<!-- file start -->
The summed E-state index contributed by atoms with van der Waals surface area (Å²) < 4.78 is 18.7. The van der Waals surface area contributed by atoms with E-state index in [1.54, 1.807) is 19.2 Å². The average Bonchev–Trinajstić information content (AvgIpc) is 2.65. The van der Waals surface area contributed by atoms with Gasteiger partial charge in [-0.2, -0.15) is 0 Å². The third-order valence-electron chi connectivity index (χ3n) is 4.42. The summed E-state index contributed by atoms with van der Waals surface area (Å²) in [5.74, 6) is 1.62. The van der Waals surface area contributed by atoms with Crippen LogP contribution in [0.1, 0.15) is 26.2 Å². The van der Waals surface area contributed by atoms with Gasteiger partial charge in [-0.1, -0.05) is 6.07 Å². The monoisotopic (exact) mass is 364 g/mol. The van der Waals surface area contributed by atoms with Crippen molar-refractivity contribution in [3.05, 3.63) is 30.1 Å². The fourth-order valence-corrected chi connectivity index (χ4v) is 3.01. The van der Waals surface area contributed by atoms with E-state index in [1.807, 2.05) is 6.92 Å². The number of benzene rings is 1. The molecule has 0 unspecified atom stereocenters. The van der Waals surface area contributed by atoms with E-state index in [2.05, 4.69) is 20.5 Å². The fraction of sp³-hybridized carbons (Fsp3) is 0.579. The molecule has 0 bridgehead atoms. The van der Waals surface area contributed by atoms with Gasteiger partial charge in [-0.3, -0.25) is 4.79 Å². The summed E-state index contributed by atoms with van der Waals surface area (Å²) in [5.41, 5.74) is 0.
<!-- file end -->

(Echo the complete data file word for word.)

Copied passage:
The summed E-state index contributed by atoms with van der Waals surface area (Å²) < 4.78 is 18.7. The van der Waals surface area contributed by atoms with E-state index in [1.54, 1.807) is 19.2 Å². The average Bonchev–Trinajstić information content (AvgIpc) is 2.65. The van der Waals surface area contributed by atoms with Gasteiger partial charge in [-0.2, -0.15) is 0 Å². The third-order valence-electron chi connectivity index (χ3n) is 4.42. The summed E-state index contributed by atoms with van der Waals surface area (Å²) in [5.74, 6) is 1.62. The van der Waals surface area contributed by atoms with Crippen LogP contribution in [0.1, 0.15) is 26.2 Å². The van der Waals surface area contributed by atoms with Gasteiger partial charge in [-0.1, -0.05) is 6.07 Å². The monoisotopic (exact) mass is 364 g/mol. The van der Waals surface area contributed by atoms with Crippen molar-refractivity contribution in [3.05, 3.63) is 30.1 Å². The fourth-order valence-corrected chi connectivity index (χ4v) is 3.01. The van der Waals surface area contributed by atoms with E-state index in [1.807, 2.05) is 6.92 Å². The number of benzene rings is 1. The molecule has 0 unspecified atom stereocenters. The van der Waals surface area contributed by atoms with E-state index in [2.05, 4.69) is 20.5 Å². The fraction of sp³-hybridized carbons (Fsp3) is 0.579. The molecule has 0 bridgehead atoms. The van der Waals surface area contributed by atoms with Gasteiger partial charge in [-0.3, -0.25) is 4.79 Å². The summed E-state index contributed by atoms with van der Waals surface area (Å²) in [5.41, 5.74) is 0.